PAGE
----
"You have to have all of your tools ready and review the protocol with the IRB in some detail," he says. "Then you go out and schedule with the investigator and do a pre-monitoring interview."
The pre-monitoring interview involves sitting down with the research staff, including the coordinator and investigator and talking about the study, Yaussy explains.
This discussion will last 30 minutes to an hour as the monitor tells the investigator which documentation will be reviewed and which records to have readily available.
The monitoring visit takes about seven hours or an entire day for an average-sized study, Cola says.
"Even if there's a larger cohort of patients, you're randomly selecting subjects in the cohort, and that takes about seven hours," he adds.
Monitors use checklists during the visit, Yaussy says. The checklist makes the monitoring process run more smoothly, she notes.
"We look at the regulatory documentation and the regulatory binder relative to IRB submissions," Yaussy says. "If the Food and Drug Administration [FDA] is involved, we look at documentation by the FDA and sponsors."
There also is a separate checklist for the consent process, and this helps the monitors keep track of dates, Yaussy says.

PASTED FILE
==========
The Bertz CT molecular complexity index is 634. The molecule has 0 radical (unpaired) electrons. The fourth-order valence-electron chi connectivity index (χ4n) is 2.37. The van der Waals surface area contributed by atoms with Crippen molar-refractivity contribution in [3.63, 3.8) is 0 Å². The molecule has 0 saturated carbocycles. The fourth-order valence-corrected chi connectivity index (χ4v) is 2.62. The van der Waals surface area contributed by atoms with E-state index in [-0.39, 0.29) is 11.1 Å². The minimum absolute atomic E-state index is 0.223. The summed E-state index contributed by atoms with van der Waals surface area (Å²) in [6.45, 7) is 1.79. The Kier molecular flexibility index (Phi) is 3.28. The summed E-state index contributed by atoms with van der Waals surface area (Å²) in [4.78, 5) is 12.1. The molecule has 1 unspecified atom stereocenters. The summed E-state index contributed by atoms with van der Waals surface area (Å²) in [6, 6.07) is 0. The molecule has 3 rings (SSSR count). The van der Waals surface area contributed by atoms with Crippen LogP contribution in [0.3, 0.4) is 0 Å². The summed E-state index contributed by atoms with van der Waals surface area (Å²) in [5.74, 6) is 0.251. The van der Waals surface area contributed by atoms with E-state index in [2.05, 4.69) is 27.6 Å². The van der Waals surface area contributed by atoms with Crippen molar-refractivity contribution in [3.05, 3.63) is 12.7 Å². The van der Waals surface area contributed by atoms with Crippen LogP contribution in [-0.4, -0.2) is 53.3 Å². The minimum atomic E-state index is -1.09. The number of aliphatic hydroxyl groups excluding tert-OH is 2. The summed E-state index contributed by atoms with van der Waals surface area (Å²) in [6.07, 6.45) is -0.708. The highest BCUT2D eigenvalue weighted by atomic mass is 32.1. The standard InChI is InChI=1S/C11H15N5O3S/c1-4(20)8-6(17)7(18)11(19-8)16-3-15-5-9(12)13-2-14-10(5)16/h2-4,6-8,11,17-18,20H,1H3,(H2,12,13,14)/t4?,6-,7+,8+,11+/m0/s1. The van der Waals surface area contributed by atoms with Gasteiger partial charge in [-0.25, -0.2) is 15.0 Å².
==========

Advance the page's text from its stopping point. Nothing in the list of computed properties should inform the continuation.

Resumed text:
The checklist was developed over time, says Carol A. Fedor, ND, RN, CCRC, clinical research manager of the office of research compliance at the Center for Clinical Research.
"We started by looking at what was publicly available at research programs across the country," Fedor says. "Then we streamlined and individualized it so it'd make sense for the type of research we conducted here."
The key is for the checklist to have information that meets the goals of the research program, as well as meets the standards of accreditation, Fedor says.
Finally, the post-monitoring time adds an additional eight hours on average for the study that has been flagged due to problems.
"This is writing up a plan, communicating with the investigator, asking for clarification, looking at grants and contract issues, checking with the investigational pharmacy if it's a drug study," Cola explains. "Then you start a plan for an educational session."
• Add an educational component. Monitors send summary letters back to the research group and follow up these letters with education and support, Yaussy says.